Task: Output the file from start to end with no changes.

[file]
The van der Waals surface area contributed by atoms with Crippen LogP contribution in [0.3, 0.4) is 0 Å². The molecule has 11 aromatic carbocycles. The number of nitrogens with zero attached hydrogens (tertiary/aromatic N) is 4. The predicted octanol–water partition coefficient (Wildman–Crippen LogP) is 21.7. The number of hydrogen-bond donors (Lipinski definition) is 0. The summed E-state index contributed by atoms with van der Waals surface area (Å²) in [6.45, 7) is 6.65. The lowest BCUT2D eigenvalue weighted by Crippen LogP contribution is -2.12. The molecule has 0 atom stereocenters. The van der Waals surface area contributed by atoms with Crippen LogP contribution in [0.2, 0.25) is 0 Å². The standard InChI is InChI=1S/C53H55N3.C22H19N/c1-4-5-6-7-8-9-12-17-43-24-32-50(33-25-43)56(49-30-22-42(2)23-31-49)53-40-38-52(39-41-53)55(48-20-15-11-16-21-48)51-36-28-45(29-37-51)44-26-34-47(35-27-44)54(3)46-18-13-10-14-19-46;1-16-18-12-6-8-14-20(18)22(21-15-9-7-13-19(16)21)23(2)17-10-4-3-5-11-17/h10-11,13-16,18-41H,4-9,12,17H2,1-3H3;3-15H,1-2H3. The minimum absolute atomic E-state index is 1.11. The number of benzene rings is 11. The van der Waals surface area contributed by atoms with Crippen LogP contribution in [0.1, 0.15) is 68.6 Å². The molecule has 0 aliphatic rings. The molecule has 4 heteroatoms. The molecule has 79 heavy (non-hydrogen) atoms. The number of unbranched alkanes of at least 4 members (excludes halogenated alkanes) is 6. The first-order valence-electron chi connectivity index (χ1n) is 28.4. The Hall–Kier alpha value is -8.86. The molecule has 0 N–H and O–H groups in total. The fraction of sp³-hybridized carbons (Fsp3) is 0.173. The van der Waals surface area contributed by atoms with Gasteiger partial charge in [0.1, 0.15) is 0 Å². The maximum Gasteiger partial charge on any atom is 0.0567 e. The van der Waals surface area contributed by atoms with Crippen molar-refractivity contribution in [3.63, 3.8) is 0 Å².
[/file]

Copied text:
The van der Waals surface area contributed by atoms with Crippen LogP contribution in [0.3, 0.4) is 0 Å². The molecule has 11 aromatic carbocycles. The number of nitrogens with zero attached hydrogens (tertiary/aromatic N) is 4. The predicted octanol–water partition coefficient (Wildman–Crippen LogP) is 21.7. The number of hydrogen-bond donors (Lipinski definition) is 0. The summed E-state index contributed by atoms with van der Waals surface area (Å²) in [6.45, 7) is 6.65. The lowest BCUT2D eigenvalue weighted by Crippen LogP contribution is -2.12. The molecule has 0 atom stereocenters. The van der Waals surface area contributed by atoms with Crippen LogP contribution in [0.2, 0.25) is 0 Å². The standard InChI is InChI=1S/C53H55N3.C22H19N/c1-4-5-6-7-8-9-12-17-43-24-32-50(33-25-43)56(49-30-22-42(2)23-31-49)53-40-38-52(39-41-53)55(48-20-15-11-16-21-48)51-36-28-45(29-37-51)44-26-34-47(35-27-44)54(3)46-18-13-10-14-19-46;1-16-18-12-6-8-14-20(18)22(21-15-9-7-13-19(16)21)23(2)17-10-4-3-5-11-17/h10-11,13-16,18-41H,4-9,12,17H2,1-3H3;3-15H,1-2H3. The minimum absolute atomic E-state index is 1.11. The number of benzene rings is 11. The van der Waals surface area contributed by atoms with Crippen LogP contribution in [0.1, 0.15) is 68.6 Å². The molecule has 0 aliphatic rings. The molecule has 4 heteroatoms. The molecule has 79 heavy (non-hydrogen) atoms. The number of unbranched alkanes of at least 4 members (excludes halogenated alkanes) is 6. The first-order valence-electron chi connectivity index (χ1n) is 28.4. The Hall–Kier alpha value is -8.86. The molecule has 0 N–H and O–H groups in total. The fraction of sp³-hybridized carbons (Fsp3) is 0.173. The van der Waals surface area contributed by atoms with Gasteiger partial charge in [0.1, 0.15) is 0 Å². The maximum Gasteiger partial charge on any atom is 0.0567 e. The van der Waals surface area contributed by atoms with Crippen molar-refractivity contribution in [3.63, 3.8) is 0 Å².